Around Natick considers the possibility of the Registry moving into the old National Guard land on Speen Street near Rte. 135.
Dave reports from the Natick Collection of Overpriced Clothing that a stern woman with a notebook came up to him as he was taking a photo and admonished him that "taking pictures of the mall is not allowed."
What's Natick Mall management hiding? Could it be they don't want you to learn their dark secrets, like that they haven't fully unraveled the yarn that's supposed to be holding up the ceiling?
Dare I admit it? We actually went to the Natick Mall yesterday. My basic reaction: It's a tarted-up paean to American consumerism. If you like the Atrium or Chestnut Hill, you'll love this joint - especially the new wing with the extra-pretentious stores and the lady playing a harp. Indeed, as we were eating a gelato on the floor above her, the guy behind us was gushing: "The Atrium looks like a dump compared to this place."
After gacking her way through a Globe report on the orgasmically wonderful Natick Mall (which will feature "a rolling gold sign that is inspired, designers say, by the folds of a women's skirt") and all the things it's doing for Natick, Sharon Machlis Gartenberg wonders when anybody's going to start thinking about the new mega-mall's impact on neighboring Framingham:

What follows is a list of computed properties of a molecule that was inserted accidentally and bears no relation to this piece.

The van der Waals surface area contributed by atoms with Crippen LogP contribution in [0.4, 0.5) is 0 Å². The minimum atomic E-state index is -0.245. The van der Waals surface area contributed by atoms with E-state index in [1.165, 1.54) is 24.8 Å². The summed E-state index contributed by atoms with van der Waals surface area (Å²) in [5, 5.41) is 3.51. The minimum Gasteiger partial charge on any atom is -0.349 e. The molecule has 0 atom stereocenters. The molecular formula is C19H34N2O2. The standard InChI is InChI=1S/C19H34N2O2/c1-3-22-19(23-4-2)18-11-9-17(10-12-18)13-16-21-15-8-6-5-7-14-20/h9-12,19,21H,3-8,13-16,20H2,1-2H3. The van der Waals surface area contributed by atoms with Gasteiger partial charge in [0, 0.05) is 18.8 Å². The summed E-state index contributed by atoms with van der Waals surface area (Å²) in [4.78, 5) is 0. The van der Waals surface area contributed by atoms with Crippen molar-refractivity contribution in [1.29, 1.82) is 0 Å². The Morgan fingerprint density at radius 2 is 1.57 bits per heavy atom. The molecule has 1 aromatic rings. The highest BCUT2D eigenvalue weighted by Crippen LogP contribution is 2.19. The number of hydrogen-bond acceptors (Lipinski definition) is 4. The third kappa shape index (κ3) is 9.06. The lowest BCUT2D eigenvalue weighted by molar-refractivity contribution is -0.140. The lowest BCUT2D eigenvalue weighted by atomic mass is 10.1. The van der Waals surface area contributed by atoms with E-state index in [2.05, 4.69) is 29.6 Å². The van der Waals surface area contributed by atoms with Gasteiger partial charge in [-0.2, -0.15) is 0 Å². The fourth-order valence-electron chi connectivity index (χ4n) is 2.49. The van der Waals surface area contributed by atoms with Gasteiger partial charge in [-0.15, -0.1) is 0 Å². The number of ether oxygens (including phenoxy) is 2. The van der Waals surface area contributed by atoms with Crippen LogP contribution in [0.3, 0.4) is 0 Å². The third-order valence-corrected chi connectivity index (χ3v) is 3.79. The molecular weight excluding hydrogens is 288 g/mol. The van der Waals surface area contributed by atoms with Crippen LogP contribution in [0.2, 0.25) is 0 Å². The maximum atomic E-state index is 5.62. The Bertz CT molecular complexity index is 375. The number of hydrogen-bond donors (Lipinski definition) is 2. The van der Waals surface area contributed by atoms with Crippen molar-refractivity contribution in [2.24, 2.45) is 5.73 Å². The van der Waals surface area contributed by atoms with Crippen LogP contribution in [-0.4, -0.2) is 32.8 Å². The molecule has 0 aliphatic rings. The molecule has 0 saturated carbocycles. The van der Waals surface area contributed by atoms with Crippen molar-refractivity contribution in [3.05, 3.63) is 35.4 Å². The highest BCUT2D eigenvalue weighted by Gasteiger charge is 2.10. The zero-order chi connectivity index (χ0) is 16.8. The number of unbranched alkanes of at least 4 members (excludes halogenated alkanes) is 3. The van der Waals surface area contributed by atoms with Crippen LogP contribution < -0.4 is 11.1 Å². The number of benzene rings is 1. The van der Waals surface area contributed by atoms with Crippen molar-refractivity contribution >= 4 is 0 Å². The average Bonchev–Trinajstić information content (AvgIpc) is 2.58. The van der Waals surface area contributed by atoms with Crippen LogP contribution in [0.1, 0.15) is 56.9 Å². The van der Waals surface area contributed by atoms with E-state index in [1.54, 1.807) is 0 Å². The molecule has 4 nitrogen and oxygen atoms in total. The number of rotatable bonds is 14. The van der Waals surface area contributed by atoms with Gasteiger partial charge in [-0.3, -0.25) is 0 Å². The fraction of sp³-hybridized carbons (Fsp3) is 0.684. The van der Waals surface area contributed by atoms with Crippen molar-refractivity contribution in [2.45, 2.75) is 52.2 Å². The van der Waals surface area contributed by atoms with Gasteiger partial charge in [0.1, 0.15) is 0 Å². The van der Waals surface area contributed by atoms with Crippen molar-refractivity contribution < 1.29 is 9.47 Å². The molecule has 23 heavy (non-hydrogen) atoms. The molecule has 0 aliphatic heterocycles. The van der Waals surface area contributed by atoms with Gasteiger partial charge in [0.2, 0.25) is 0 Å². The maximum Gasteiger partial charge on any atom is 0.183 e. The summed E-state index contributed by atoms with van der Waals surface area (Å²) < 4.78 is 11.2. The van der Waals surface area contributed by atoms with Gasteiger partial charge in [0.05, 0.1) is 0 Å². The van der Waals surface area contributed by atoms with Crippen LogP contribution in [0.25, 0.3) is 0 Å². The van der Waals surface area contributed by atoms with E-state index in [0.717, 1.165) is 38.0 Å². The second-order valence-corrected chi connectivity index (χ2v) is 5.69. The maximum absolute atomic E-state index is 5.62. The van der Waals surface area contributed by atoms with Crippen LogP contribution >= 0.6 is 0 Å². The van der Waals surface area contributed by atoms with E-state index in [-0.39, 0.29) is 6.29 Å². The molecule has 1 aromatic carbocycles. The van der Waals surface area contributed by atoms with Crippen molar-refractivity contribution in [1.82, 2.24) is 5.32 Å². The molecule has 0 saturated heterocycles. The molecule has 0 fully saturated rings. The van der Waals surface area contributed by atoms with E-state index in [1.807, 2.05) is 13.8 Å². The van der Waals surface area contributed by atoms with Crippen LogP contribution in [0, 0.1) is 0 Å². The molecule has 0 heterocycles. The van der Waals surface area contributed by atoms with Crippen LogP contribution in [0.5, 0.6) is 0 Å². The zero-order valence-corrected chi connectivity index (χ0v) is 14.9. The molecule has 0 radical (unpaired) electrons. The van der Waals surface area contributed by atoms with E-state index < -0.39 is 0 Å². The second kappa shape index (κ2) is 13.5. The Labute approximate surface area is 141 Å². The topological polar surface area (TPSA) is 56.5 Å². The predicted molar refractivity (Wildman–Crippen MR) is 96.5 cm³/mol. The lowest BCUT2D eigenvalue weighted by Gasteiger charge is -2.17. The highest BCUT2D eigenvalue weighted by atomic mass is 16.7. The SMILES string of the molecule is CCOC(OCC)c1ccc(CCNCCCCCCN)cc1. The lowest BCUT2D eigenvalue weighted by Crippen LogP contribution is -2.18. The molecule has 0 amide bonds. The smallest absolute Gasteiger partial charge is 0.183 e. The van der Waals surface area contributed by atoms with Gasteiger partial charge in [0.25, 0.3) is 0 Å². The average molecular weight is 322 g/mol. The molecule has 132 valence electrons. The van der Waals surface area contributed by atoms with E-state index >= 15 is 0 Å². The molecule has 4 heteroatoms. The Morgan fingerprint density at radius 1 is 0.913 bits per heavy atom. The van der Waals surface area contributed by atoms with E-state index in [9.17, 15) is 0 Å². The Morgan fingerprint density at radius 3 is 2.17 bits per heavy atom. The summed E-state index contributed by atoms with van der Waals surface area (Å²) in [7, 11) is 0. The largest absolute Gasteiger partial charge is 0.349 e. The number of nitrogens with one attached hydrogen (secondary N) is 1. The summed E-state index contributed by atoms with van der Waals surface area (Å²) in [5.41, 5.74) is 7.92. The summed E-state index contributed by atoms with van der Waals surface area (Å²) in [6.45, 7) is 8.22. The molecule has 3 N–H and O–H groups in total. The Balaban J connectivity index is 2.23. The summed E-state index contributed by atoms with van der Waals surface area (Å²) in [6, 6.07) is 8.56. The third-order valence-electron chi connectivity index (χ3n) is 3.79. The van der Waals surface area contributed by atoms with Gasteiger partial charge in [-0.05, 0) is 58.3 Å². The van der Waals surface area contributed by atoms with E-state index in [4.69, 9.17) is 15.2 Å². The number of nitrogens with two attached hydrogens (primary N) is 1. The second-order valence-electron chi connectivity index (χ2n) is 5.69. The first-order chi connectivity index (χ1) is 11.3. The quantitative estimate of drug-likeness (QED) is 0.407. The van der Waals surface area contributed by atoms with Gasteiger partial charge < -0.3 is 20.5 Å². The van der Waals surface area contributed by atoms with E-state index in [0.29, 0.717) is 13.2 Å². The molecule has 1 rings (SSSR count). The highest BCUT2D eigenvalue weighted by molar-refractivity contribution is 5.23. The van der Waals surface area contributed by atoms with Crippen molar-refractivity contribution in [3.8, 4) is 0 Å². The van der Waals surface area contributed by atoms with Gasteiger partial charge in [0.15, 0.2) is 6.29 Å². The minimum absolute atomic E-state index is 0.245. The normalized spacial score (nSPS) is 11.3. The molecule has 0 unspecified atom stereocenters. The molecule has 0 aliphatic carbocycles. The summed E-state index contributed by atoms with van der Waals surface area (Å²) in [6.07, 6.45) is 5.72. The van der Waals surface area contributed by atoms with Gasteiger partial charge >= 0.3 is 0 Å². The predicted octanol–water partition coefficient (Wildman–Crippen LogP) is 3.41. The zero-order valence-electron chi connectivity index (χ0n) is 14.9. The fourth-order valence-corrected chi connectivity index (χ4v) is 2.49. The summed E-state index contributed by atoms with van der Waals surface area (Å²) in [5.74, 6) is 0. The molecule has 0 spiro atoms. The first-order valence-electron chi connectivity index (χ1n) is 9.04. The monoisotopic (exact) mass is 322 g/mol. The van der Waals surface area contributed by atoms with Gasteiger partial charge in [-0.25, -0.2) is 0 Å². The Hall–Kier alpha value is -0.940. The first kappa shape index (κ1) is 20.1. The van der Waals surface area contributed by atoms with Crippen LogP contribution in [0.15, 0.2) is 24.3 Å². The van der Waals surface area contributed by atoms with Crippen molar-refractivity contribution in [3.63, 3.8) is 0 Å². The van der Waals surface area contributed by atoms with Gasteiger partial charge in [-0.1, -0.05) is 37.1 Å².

Sharon Gartenberg wishes that Nouvelle at Natick, a.k.a. the luxury condos above the new wing of the Natick Mall, would stop calling itself "urban living in the more pastoral settings of Boston's MetroWest suburbs:"
Natick Mall was getting just a bit too big for its britches. With its new mega-expansion nearing completiion, mall owners figured they'd just drop the "Mall" and call the whole thing "Natick," the Globe reports.
Natick officials, who just wound up a 10-year struggle with Brockton over which place the state legislature would call "Home of Champions" (a compromise for the ages was reached), were in no mood for name shennanigans, the Globe says:
"The new mall is many things," said Joshua Ostroff, a member of the Natick Board of Selectmen. "It is residents, it's shopping, it's a transportation hub. But it's not the town of Natick."
Remnants of the battle can still be seen on the mall Web site:
Meredith O'Brien reports that while her sister-in-law was nursing her infant at the Natick Mall, somebody stole the coffeemaker she'd just bought and tried to return it - to the wrong store, where the employees confiscated it.
Sharon complains about plans for the new mega-uber-giganto Natick Mall complex:
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